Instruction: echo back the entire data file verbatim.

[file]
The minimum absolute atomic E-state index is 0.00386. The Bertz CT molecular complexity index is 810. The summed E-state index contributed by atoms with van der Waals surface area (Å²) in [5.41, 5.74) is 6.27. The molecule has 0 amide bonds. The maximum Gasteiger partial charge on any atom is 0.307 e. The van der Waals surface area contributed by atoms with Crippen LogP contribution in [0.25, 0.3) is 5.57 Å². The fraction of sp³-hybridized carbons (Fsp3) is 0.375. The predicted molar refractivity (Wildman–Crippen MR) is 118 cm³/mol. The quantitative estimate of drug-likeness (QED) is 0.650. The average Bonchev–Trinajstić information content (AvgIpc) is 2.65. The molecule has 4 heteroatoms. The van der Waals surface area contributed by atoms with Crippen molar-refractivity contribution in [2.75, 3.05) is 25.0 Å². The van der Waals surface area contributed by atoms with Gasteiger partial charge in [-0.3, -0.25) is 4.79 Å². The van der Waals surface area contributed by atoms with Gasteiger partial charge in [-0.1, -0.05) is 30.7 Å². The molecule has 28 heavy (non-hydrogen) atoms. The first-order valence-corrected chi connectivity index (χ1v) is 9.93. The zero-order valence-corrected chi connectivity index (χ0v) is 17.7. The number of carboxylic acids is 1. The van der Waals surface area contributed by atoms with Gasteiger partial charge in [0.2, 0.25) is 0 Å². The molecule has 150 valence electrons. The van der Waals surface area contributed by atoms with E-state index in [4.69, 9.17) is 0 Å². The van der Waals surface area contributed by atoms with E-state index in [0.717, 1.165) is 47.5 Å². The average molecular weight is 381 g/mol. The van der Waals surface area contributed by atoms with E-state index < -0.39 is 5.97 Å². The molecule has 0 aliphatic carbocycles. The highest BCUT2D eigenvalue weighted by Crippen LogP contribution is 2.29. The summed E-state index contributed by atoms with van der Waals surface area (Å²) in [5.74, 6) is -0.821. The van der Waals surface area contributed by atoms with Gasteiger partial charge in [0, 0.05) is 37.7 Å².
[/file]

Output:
The minimum absolute atomic E-state index is 0.00386. The Bertz CT molecular complexity index is 810. The summed E-state index contributed by atoms with van der Waals surface area (Å²) in [5.41, 5.74) is 6.27. The molecule has 0 amide bonds. The maximum Gasteiger partial charge on any atom is 0.307 e. The van der Waals surface area contributed by atoms with Crippen LogP contribution in [0.25, 0.3) is 5.57 Å². The fraction of sp³-hybridized carbons (Fsp3) is 0.375. The predicted molar refractivity (Wildman–Crippen MR) is 118 cm³/mol. The quantitative estimate of drug-likeness (QED) is 0.650. The average Bonchev–Trinajstić information content (AvgIpc) is 2.65. The molecule has 4 heteroatoms. The van der Waals surface area contributed by atoms with Crippen molar-refractivity contribution in [2.75, 3.05) is 25.0 Å². The van der Waals surface area contributed by atoms with Gasteiger partial charge in [-0.3, -0.25) is 4.79 Å². The van der Waals surface area contributed by atoms with Gasteiger partial charge in [-0.1, -0.05) is 30.7 Å². The molecule has 28 heavy (non-hydrogen) atoms. The first-order valence-corrected chi connectivity index (χ1v) is 9.93. The zero-order valence-corrected chi connectivity index (χ0v) is 17.7. The number of carboxylic acids is 1. The van der Waals surface area contributed by atoms with Gasteiger partial charge in [0.2, 0.25) is 0 Å². The molecule has 150 valence electrons. The van der Waals surface area contributed by atoms with E-state index in [4.69, 9.17) is 0 Å². The van der Waals surface area contributed by atoms with E-state index in [0.717, 1.165) is 47.5 Å². The average molecular weight is 381 g/mol. The van der Waals surface area contributed by atoms with E-state index < -0.39 is 5.97 Å². The molecule has 0 aliphatic carbocycles. The highest BCUT2D eigenvalue weighted by Crippen LogP contribution is 2.29. The summed E-state index contributed by atoms with van der Waals surface area (Å²) in [5.74, 6) is -0.821. The van der Waals surface area contributed by atoms with Gasteiger partial charge in [0, 0.05) is 37.7 Å².